If the term aerobic exercise makes you immediately think of a jazzercise video from the ‘80s, you aren’t alone.
But anaerobic exercise — a higher intensity, higher power version of exercise — doesn’t prompt such a clear-cut visual.
Although the term may not be something you’re familiar with, anaerobic exercise is a very common, not to mention effective, workout. In fact, you’ve probably put yourself through an anaerobic workout at some point in your life!
To make sure you’re up to speed when it comes to the calorie-torching, endurance-building workout, we’ve broken down everything you need to know about anaerobic exercise.
Anaerobic Exercise: What Is It?
Anaerobic exercise is any activity that breaks down glucose for energy without using oxygen. Generally, these activities are of short duration with high intensity. The idea is that a lot of energy is released within a small period of time, and your oxygen demand surpasses the oxygen supply.
Exercises like sprinting, weightlifting, and jumping — all movements that require short bursts of intense energy — are examples of anaerobic exercises.
Aerobic vs. Anaerobic: The Difference
Aerobic exercise produces energy using a continuous supply of oxygen to sustain the current level of activity without needing additional energy from another source. But anaerobic exercise turns things up a notch, prompting your body to demand more energy than your aerobic system can produce. To produce more energy, your body uses its anaerobic system, which relies on energy sources stored in your muscles.
Slower-paced exercises like jogging or endurance cycling are examples of aerobic exercise. Fast-paced workouts like sprinting, high-intensity interval training (HIIT), jumping rope, and interval training take the more intense approach of anaerobic exercise. One easy way to remember the difference between the two — besides the fact that one causes you to literally gulp for air — the term “aerobic” means “with oxygen,” while “anaerobic” means “without oxygen.”
The Science Behind Anaerobics
Oxygen is required for the body to be able to use fat for fuel. Aerobic exercise, since it uses oxygen to produce energy, can use both fat and glucose for fuel. Anaerobic exercise, on the other hand, can only utilize glucose for fuel. Glucose is available in the muscles for quick and short bursts of movement, and can be used when the aerobic system is maxed out for a short period of time.
When you begin to exercise vigorously, there is a temporary shortage of oxygen getting delivered to your working muscles. That means anaerobic exercise must be fueled using glucose through a process called glycolysis.
Glycolysis occurs in muscle cells during high intensity training without oxygen, producing energy quickly. This process also produces lactic acid, which is the reason behind why your muscles get so tired after the energy burst.
There’s good news, though! By engaging in anaerobic exercise regularly, your body will be able to tolerate and eliminate lactic acid more effectively. That means you’ll get tired less quickly, after more effort.
Anaerobic exercise sounds like a lot of work, because it is. But the benefits that come with the intense fitness regime are enough to make you want to power through your next workout.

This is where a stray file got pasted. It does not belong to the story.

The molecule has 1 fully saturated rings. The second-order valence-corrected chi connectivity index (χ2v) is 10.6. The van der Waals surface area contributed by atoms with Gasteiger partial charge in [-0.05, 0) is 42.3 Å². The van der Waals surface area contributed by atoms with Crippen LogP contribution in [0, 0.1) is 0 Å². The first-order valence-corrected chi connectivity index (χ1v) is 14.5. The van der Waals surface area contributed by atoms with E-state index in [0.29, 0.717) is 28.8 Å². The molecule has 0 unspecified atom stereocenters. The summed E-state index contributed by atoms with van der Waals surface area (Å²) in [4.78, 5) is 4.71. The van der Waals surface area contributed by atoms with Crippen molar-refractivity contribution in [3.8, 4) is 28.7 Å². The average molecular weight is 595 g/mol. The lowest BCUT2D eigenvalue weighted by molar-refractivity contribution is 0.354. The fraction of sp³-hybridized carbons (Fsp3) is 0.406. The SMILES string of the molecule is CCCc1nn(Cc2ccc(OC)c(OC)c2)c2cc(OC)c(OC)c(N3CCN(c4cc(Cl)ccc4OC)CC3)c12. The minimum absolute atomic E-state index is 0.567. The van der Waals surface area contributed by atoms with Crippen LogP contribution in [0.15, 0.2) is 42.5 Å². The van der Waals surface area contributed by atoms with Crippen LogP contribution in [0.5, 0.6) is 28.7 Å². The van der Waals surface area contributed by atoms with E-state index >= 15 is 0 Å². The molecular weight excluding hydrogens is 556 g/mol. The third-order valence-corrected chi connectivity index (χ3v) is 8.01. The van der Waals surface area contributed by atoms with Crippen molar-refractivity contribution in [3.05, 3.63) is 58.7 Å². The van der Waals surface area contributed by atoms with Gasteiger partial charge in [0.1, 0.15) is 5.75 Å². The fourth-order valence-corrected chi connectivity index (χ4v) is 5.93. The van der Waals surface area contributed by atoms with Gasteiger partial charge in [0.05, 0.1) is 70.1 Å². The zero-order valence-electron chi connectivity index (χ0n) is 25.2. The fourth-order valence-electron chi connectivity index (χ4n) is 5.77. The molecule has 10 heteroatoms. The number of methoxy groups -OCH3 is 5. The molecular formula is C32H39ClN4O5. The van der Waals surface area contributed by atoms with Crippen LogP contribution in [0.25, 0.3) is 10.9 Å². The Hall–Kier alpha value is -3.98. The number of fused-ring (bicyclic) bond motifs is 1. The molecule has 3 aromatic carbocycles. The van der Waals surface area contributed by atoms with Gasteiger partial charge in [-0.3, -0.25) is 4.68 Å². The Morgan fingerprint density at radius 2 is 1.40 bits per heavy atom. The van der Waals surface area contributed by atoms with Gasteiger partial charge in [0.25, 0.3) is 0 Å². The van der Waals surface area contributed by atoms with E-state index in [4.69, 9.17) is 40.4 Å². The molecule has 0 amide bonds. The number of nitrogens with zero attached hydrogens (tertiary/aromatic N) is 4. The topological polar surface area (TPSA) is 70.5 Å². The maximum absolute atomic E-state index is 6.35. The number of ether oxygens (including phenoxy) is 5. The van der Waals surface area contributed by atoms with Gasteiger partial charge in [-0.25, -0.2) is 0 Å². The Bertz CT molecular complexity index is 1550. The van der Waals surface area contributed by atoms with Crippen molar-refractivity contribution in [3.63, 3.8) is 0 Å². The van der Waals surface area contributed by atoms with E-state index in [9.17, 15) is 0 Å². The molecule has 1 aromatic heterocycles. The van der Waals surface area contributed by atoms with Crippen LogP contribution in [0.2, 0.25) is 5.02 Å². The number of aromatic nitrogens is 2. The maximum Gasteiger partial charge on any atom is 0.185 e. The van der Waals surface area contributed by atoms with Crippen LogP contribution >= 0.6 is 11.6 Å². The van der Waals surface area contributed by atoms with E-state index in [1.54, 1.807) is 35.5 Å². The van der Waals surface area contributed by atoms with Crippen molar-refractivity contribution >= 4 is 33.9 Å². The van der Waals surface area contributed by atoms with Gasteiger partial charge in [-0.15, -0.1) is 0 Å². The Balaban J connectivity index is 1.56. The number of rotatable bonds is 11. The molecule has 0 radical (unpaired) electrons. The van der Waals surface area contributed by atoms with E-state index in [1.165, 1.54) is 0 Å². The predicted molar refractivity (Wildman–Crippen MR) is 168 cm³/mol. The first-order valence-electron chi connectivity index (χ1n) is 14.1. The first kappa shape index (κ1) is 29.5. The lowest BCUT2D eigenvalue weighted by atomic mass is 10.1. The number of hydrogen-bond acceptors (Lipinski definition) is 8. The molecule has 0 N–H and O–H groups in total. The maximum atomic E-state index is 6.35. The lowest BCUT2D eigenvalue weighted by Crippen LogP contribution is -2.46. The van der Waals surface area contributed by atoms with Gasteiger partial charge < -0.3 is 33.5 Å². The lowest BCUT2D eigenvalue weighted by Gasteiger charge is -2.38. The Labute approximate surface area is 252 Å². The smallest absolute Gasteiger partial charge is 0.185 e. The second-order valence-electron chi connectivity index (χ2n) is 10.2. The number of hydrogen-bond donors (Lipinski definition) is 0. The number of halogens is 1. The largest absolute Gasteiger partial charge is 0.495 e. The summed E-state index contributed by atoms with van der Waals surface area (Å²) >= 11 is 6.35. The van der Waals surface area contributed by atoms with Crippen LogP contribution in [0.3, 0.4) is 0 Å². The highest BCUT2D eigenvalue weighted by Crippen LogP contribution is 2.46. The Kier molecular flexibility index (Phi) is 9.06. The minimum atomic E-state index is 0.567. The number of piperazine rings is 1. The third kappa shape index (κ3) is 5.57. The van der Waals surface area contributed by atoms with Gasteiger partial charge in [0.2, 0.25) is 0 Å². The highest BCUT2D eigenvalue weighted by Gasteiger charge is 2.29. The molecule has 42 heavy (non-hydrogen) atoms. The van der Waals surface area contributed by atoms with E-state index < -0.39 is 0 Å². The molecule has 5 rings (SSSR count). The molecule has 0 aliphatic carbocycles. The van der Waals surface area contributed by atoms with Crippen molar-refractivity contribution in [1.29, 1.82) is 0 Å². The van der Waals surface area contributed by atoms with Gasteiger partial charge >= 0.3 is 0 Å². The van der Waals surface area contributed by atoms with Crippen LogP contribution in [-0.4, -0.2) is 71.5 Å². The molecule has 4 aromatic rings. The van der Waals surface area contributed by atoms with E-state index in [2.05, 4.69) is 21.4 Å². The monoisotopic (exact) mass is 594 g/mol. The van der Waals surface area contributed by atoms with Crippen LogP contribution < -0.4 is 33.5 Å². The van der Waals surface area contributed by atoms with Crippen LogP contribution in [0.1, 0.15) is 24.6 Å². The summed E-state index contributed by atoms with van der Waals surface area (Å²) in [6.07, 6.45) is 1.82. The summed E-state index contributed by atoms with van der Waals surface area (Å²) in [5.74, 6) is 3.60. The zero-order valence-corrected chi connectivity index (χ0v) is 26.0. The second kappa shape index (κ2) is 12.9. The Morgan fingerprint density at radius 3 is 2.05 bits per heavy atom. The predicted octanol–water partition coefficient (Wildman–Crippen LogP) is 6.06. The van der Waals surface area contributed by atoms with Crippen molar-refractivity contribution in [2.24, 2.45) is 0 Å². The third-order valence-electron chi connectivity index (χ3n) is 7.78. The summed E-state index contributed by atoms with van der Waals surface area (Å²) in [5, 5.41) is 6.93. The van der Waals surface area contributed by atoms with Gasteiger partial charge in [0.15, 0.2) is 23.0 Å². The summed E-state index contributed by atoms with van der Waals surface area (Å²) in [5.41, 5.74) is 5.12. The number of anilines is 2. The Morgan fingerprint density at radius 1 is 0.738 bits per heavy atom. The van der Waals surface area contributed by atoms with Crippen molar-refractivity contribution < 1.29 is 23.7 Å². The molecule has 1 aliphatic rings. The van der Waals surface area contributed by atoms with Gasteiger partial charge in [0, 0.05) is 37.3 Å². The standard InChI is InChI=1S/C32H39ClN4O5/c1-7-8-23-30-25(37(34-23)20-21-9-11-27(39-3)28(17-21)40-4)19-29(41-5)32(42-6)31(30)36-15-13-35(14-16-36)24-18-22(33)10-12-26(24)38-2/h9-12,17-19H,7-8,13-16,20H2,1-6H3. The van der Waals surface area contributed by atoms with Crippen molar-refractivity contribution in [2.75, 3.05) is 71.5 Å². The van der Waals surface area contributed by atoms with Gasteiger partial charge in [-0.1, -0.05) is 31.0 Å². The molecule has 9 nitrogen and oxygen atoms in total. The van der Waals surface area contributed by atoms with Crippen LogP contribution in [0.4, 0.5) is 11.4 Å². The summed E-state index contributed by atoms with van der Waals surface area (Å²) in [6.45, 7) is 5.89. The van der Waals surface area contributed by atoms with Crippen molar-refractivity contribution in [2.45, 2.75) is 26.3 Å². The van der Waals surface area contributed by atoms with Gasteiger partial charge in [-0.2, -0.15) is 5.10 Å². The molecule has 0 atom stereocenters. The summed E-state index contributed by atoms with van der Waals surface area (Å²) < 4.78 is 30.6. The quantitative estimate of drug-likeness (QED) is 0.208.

- Increased bone strength and density. Studies show that anaerobic activity — like resistance training — can increase the strength and density of your bones. Double bonus: You’ll also decrease your risk of osteoporosis.
- Weight maintenance. In addition to helping your body handle lactic acid more effectively, anaerobic exercise can help maintain a healthy weight. One study examining the effects of high intensity training found that while the effect of regular aerobic exercise on body fat is negligible, HIIT training can result in modest reductions in subcutaneous and abdominal body fat.
- Boosts power. It can increase your power: A 2008 study conducted on Division 1A baseball players found that players who did eight 20- to 30-second wind sprints three days a week saw their power increase by an average of 15 percent throughout the season.
- Boosts metabolism. Your metabolism will skyrocket. Okay, maybe not skyrocket — but anaerobic exercise helps boost metabolism as it builds and maintains lean muscle. The more lean muscle you have, the more calories you’ll burn during your next sweat session. High intensity exercise is also thought to increase your post-workout calorie burn.
- Increased lactic threshold. By continually training above your anaerobic threshold, the body can increase its ability to handle lactic acid, which increases your lactic threshold — or the point at which you experience fatigue. That means you’ll be able to work out harder, for longer.
- Fights depression. Need a pick-me-up? Studies show that anaerobic exercise, like strength training, can boost your mood and even fight off depression.
- Reduces risk of disease. Gains in strength and bone density attained by high intensity anaerobic training like bodyweight squats and pushups can reduce your risk for diabetes and cardiovascular disease, according to a 2007 study.
- Joint protection. By building your muscle strength and muscle mass, your joints will be better protected, meaning you’ll have greater protection against injury.
- Boosts energy. Improved energy and sports performance. Consistent anaerobic exercise increases your body’s ability to store glycogen (what your body uses as energy), giving you more energy for your next bout of intense physical activity, and thus improving your athletic ability.
Why Don’t More People Practice Anaerobic Training?
People may avoid anaerobic training because it is hard. Yet by practicing simple anaerobic exercises, like high-intensity interval training, sprints, and heavy weight training, you too can reap the benefits of this powerful workout.